No Exceptions! Effect of Exclusion from Participation in Federal Health Care Program
In the past few years, we have seen an influx of complex regulations and increased litigation in the healthcare industry, making it increasingly difficult for companies to adhere to compliance best practices. Inadequate due diligence and negligent hiring practices in the healthcare sector harms not only an organization, but its patients as well. More often than not, poor hiring decisions are a contributing factor in the rise of lawsuits, medical malpractice claims and subsequent multimillion dollar settlements.
State & Federal Background Screening Laws
In 2013, the U.S. Department of Health and Human Services Office of the Inspector General (HHS-OIG) issued an updated Special Advisory Bulletin on the Effect of Exclusion from Participation in Federal Health Care Programs. Of particular interest to health care providers is the Special Advisory Bulletin's guidance about exclusion screening, which is richer and more detailed than the discussion on that topic in the 1999 Bulletin. The revised bulletin recommends health care providers screen their employees and contractors monthly against the OIG’s List of Excluded Individuals/Entities (LEIE). Following are some highlights from the revised Special Advisory Bulletin's guidance on the screening process:
Who Should Providers Screen for Exclusion?
- Providers should screen employees and contractors to ensure they have not been excluded from a Federal health care program. In addition, the Affordable Care Act of 2010 extends CMP liability to providers that provide other items or services prescribed or ordered by an excluded person. As a result, providers should screen physicians and other practitioners who order items and services that the provider renders.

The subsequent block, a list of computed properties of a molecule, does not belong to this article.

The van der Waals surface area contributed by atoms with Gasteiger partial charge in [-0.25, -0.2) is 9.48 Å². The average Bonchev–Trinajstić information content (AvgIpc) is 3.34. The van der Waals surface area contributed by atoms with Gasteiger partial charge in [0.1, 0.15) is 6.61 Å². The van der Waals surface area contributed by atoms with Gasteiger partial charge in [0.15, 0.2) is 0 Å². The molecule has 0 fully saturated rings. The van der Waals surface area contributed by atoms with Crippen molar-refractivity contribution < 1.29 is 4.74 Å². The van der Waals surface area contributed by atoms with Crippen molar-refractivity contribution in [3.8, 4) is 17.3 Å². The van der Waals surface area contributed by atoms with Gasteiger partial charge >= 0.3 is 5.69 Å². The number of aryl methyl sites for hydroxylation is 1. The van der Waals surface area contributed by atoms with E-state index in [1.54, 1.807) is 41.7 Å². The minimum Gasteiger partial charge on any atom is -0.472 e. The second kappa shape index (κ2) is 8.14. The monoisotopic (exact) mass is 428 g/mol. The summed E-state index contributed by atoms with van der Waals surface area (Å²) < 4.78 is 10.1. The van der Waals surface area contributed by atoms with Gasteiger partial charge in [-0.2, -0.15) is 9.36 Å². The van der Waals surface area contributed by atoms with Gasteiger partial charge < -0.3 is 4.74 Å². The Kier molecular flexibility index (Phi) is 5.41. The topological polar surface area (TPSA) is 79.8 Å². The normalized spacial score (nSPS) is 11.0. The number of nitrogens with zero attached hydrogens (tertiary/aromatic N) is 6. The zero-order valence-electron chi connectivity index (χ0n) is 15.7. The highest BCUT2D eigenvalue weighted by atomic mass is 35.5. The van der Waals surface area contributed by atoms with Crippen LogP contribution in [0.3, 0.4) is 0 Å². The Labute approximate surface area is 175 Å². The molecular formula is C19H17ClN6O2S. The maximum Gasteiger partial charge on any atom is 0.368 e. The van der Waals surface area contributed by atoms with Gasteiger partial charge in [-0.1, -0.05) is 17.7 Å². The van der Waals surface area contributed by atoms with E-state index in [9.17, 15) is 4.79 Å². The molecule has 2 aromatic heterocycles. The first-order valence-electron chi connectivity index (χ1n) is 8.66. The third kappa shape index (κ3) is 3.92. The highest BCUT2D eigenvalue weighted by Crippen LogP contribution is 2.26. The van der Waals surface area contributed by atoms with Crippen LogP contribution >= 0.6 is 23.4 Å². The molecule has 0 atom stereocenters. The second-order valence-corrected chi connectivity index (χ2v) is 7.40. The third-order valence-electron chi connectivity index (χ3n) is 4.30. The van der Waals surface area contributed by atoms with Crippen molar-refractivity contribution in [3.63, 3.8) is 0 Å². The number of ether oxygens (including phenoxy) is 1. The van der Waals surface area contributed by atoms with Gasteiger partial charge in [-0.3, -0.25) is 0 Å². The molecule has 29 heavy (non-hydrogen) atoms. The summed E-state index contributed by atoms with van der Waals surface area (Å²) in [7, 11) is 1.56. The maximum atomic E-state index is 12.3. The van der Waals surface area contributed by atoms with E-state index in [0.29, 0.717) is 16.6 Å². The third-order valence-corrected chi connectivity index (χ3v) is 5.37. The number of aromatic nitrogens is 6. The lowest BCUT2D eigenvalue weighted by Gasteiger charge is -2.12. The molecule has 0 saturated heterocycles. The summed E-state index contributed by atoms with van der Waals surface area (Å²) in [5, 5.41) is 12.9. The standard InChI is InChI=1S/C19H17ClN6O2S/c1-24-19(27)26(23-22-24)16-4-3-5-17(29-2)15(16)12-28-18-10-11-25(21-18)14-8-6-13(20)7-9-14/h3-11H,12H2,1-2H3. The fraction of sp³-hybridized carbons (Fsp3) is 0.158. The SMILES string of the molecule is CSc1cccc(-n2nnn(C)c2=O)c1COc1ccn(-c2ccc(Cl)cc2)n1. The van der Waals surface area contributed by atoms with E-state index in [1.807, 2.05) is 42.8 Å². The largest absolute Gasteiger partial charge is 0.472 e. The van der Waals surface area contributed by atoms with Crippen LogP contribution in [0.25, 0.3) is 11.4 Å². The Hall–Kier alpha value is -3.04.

- When determining how far downstream to screen for excluded persons, the OIG recommends that providers first determine for each job category or contractual relationship whether the item or service provided is directly or indirectly, in whole or in part, payable by a Federal health care program. If the answer is yes, the OIG recommends that the provider check all persons in that job category or who are employees or perform under the applicable contract, including volunteers who receive no payment from the provider for their services. As the OIG notes, the greatest risk for CMP liability lies with failure to do exclusion checks for individuals who provide services integral to the provision of patient care because it is more likely that those services are payable by a Federal health care program. That being said, the prohibition on payment for services furnished by excluded individuals extends beyond direct patient care to include: services performed by excluded pharmacists, transportation services, and administrative and management services.
How Often Should Exclusion Checks Be Done?
- While there is no statutory or regulatory requirement to check the Exclusion List, OIG recommends that providers screen their employees and contractors for exclusion prior to employment or engagement. In addition, providers should conduct exclusion checks on a regular basis for existing employees and contractors.
- Since there is no statutory or regulatory obligation to check the Exclusion List specifically, there is no legal requirement addressing the frequency of exclusion checks. Recent OIG Integrity Agreements require annual checks. Some providers check annually, some check quarterly and others check monthly.